[First link via TMN.]


Trust me, I’m an atheist

“…those are not at all to be tolerated who deny the being of a God. Promises, covenants, and oaths, which are the bonds of human society, can have no hold upon an atheist.”

So said John Locke in his otherwise commendable “Letter Concerning Toleration.” I’d have thought the intervening 300 years would have made Americans more trusting of people like me, but University of Minnesota sociology professor Penny Edgell finds there’s still a long way to go:

From a telephone sampling of more than 2,000 households, university researchers found that Americans rate atheists below Muslims, recent immigrants, gays and lesbians and other minority groups in “sharing their vision of American society.” Atheists are also the minority group most Americans are least willing to allow their children to marry.

Even though atheists are few in number, not formally organized and relatively hard to publicly identify, they are seen as a threat to the American way of life by a large portion of the American public. “Atheists, who account for about 3 percent of the U.S. population, offer a glaring exception to the rule of increasing social tolerance over the last 30 years,” says Penny Edgell, associate sociology professor and the study’s lead researcher.

Edgell also argues that today’s atheists play the role that Catholics, Jews and communists have played in the past—they offer a symbolic moral boundary to membership in American society. “It seems most Americans believe that diversity is fine, as long as every one shares a common ‘core’ of values that make them trustworthy—and in America, that ‘core’ has historically been religious,” says Edgell. Many of the study’s respondents associated atheism with an array of moral indiscretions ranging from criminal behavior to rampant materialism and cultural elitism.

Considering that the most disruptive atheist in recent memory is Michael Newdow, I’m surprised we currently rank below homosexuals and Muslims on the list of whom intolerant Americans see as part of a shared society. We’re unorganized and don’t wear our beliefs on our sleeves. We’re not pushing for changes to marriage institutions. (We can already marry your daughters, even if you don’t want us to. Nyaah, nyaah.) Radical sects of us don’t go blowing things up. Other than having a suspicious amount of free time on Sundays, we fit right in.

Then again, perhaps that’s the problem. Religious, racial, and sexual minorities have endured painful struggles to create public identities and gain acceptance. Atheists haven’t, and haven’t needed to. Like the communists in the 1950s, we could be anyone. The friend, the neighbor, the coworker. The person who always seemed so trustworthy till that Richard Dawkins book was spotted in his living room.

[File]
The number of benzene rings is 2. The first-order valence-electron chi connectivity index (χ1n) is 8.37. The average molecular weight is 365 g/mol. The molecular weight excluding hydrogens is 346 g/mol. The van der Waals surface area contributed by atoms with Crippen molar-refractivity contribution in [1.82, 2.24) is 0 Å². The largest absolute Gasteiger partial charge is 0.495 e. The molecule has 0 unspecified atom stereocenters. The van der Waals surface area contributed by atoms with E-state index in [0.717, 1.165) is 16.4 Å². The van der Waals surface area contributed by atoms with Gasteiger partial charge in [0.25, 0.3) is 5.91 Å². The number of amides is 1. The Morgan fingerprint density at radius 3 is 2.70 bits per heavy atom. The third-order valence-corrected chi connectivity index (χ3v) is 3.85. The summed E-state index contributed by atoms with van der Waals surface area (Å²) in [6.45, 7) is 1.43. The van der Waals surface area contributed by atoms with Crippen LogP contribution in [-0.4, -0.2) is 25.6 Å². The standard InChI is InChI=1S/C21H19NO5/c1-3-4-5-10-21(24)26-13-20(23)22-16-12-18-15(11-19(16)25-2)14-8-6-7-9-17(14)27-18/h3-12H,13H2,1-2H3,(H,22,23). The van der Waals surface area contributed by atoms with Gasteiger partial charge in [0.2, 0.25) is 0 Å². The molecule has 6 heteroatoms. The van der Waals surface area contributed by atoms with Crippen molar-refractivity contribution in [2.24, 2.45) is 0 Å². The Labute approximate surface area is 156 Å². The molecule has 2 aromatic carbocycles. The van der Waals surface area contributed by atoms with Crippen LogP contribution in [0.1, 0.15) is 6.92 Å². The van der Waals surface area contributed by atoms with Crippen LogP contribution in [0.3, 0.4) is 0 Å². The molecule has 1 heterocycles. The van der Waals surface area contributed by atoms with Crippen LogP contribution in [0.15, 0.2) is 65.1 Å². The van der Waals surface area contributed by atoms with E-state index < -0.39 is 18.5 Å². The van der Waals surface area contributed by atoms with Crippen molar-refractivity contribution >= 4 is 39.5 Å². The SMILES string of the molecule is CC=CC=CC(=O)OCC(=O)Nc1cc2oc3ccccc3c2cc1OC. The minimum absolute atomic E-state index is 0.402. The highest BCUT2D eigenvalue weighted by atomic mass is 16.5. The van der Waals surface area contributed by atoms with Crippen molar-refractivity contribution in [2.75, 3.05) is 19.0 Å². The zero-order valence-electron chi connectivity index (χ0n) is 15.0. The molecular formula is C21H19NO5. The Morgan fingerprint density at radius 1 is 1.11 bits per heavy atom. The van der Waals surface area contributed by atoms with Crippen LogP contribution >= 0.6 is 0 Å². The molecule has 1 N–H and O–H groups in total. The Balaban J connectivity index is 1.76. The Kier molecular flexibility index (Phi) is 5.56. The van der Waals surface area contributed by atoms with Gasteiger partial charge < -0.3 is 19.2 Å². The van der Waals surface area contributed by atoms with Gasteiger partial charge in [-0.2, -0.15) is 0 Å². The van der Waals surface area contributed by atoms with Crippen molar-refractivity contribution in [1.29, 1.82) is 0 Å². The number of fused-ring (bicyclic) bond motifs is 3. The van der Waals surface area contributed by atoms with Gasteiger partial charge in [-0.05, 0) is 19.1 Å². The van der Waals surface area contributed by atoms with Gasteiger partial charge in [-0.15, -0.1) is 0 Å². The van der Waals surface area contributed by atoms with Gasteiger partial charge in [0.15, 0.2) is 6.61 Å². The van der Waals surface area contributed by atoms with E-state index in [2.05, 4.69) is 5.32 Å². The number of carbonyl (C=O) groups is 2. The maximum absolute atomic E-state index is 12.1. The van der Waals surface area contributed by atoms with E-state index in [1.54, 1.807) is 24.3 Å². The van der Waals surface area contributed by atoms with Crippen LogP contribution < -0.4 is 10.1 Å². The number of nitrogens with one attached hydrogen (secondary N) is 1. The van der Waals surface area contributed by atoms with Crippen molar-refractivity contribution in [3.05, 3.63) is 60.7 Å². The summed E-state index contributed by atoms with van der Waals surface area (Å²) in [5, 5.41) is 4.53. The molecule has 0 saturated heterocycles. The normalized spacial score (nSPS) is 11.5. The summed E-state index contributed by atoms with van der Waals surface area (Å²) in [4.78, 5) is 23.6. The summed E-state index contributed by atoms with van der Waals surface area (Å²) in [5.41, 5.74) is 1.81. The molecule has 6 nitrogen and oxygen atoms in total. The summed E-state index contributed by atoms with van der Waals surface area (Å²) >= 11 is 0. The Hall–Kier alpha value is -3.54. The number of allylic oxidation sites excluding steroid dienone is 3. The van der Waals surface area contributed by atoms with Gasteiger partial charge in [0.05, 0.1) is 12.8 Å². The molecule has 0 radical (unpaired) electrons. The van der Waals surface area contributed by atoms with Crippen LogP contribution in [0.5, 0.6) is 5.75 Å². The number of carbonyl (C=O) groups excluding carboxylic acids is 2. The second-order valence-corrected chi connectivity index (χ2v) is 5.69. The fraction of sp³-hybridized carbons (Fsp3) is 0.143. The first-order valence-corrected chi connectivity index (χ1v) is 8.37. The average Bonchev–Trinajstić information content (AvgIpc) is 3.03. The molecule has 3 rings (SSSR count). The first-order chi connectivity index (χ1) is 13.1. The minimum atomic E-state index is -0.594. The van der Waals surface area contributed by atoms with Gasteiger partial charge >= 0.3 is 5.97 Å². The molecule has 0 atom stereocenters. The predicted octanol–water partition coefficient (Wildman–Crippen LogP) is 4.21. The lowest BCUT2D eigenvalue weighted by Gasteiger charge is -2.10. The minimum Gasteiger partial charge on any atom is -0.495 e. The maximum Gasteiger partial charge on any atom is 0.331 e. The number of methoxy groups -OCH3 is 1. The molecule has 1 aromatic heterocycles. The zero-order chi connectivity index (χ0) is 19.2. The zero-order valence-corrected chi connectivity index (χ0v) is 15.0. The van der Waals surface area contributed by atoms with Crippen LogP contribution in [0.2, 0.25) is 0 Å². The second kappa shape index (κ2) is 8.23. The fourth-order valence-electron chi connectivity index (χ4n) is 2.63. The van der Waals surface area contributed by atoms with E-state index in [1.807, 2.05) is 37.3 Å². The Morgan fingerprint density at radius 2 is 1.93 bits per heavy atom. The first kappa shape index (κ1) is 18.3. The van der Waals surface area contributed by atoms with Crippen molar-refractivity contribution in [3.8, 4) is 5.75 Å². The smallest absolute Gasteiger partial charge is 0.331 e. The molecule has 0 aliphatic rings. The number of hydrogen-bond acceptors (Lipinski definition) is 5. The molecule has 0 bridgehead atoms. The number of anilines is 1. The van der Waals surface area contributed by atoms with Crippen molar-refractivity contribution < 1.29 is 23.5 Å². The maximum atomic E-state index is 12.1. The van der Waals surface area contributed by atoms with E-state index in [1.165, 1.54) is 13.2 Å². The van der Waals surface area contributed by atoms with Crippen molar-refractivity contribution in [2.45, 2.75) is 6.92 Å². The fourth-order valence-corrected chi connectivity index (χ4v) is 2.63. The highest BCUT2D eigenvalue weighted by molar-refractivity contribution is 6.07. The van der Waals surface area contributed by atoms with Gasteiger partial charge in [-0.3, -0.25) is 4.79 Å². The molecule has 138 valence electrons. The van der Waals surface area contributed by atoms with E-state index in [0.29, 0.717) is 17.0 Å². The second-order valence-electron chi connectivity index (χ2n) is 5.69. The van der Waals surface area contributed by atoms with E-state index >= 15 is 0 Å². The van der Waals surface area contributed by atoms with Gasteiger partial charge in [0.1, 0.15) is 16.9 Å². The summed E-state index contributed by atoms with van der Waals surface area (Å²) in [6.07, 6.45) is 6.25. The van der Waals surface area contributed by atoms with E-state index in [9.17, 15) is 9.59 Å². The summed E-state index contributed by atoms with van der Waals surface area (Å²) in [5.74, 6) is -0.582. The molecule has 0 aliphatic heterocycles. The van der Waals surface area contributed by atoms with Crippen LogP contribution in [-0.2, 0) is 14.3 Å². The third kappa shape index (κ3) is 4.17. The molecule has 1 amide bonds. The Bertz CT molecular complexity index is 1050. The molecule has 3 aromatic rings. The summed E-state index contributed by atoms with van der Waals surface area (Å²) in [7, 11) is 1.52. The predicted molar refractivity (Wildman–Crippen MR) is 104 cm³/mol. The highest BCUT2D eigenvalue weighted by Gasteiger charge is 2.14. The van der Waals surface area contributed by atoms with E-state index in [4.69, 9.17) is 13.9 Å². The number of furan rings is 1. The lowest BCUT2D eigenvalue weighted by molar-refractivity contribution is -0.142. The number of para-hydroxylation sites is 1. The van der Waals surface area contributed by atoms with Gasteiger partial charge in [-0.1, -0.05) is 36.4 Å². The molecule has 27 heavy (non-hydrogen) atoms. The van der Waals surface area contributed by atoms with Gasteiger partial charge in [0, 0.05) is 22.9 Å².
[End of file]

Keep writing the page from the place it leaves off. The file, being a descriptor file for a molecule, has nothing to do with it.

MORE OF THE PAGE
Respondents to the survey call atheists elitist and in one sense they are right. Academia and the sciences are wide open to us. Educated Americans on the coasts are more tolerant of atheism. Unless we’re running for public office, no ceiling blocks our ambitions. Unlike other minorities, we have the luxury of not caring what other people think. And so we don’t.

So maybe we ought to be speaking up more. I don’t mean by forming advocacy groups or adopting pretentious new words like “brights,” but by being forthright when people inquire about our religious beliefs. I’m as guilty as anyone of equivocating by saying I’m “not religious” when asked rather than matter of factly admitting to atheism. This polite ambiguity prevents some awkwardness, but keeps atheism outside the boundaries of what is publicly acceptable and, ultimately, shows a lack of respect for ourselves and the people we interact with. Enough of that. We’ve got catching up to do.

[Via Rogier van Bakel, who more succintly responds to the survey, “bite me.”]

[Update 3/23/06: Evan at Coffee Grounds offers his experience as an atheist New Zealander introducing himself in Minnesota.]


Clover in the Seattle P-I

My friend Ula has beaten me to sampling coffee from the Clover coffee brewer. I’m extremely jealous; I thought living within walking distance of Five Guys and Pho 75 was nearly unbeatable, but living two blocks from the Stumptown Annex has its perks. Luckily, it looks like I’ll have my chance to try it at the upcoming Specialty Coffee Association of America convention in early April.

In the meantime, drink vicariously through these links: a feature story in the The Seattle Post-Intelligencer and a video of the machine in action at Elysian Coffee and Tea.



I’ve been remiss in not linking sooner to my friend Trapier’s impressive new project, Marketplace.MD. He’s created an impressive site dedicated to exploring issues surrounding consumer driven health care via essay contests and a number of weblogs.